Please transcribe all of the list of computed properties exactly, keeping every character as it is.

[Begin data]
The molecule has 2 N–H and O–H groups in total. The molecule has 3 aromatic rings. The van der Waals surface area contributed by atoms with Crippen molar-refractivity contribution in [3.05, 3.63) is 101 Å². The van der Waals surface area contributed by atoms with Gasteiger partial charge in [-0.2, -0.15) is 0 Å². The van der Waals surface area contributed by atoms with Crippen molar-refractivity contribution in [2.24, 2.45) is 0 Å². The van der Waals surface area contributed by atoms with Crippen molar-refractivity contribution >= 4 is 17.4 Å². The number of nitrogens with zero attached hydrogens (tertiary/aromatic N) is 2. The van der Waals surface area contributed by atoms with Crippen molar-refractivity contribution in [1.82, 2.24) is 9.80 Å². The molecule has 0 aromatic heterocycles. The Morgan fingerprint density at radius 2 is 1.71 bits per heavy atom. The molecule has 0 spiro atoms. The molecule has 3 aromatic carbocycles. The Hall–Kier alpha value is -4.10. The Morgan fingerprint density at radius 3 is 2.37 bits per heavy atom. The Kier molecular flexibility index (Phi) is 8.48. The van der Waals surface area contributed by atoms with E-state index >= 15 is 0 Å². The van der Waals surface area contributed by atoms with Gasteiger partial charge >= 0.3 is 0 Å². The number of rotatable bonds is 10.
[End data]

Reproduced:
The molecule has 2 N–H and O–H groups in total. The molecule has 3 aromatic rings. The van der Waals surface area contributed by atoms with Crippen molar-refractivity contribution in [3.05, 3.63) is 101 Å². The van der Waals surface area contributed by atoms with Gasteiger partial charge in [-0.2, -0.15) is 0 Å². The van der Waals surface area contributed by atoms with Crippen molar-refractivity contribution in [2.24, 2.45) is 0 Å². The van der Waals surface area contributed by atoms with Crippen molar-refractivity contribution >= 4 is 17.4 Å². The number of nitrogens with zero attached hydrogens (tertiary/aromatic N) is 2. The van der Waals surface area contributed by atoms with Crippen molar-refractivity contribution in [1.82, 2.24) is 9.80 Å². The molecule has 0 aromatic heterocycles. The Morgan fingerprint density at radius 2 is 1.71 bits per heavy atom. The molecule has 0 spiro atoms. The molecule has 3 aromatic carbocycles. The Hall–Kier alpha value is -4.10. The Morgan fingerprint density at radius 3 is 2.37 bits per heavy atom. The Kier molecular flexibility index (Phi) is 8.48. The van der Waals surface area contributed by atoms with E-state index >= 15 is 0 Å². The van der Waals surface area contributed by atoms with Gasteiger partial charge >= 0.3 is 0 Å². The number of rotatable bonds is 10.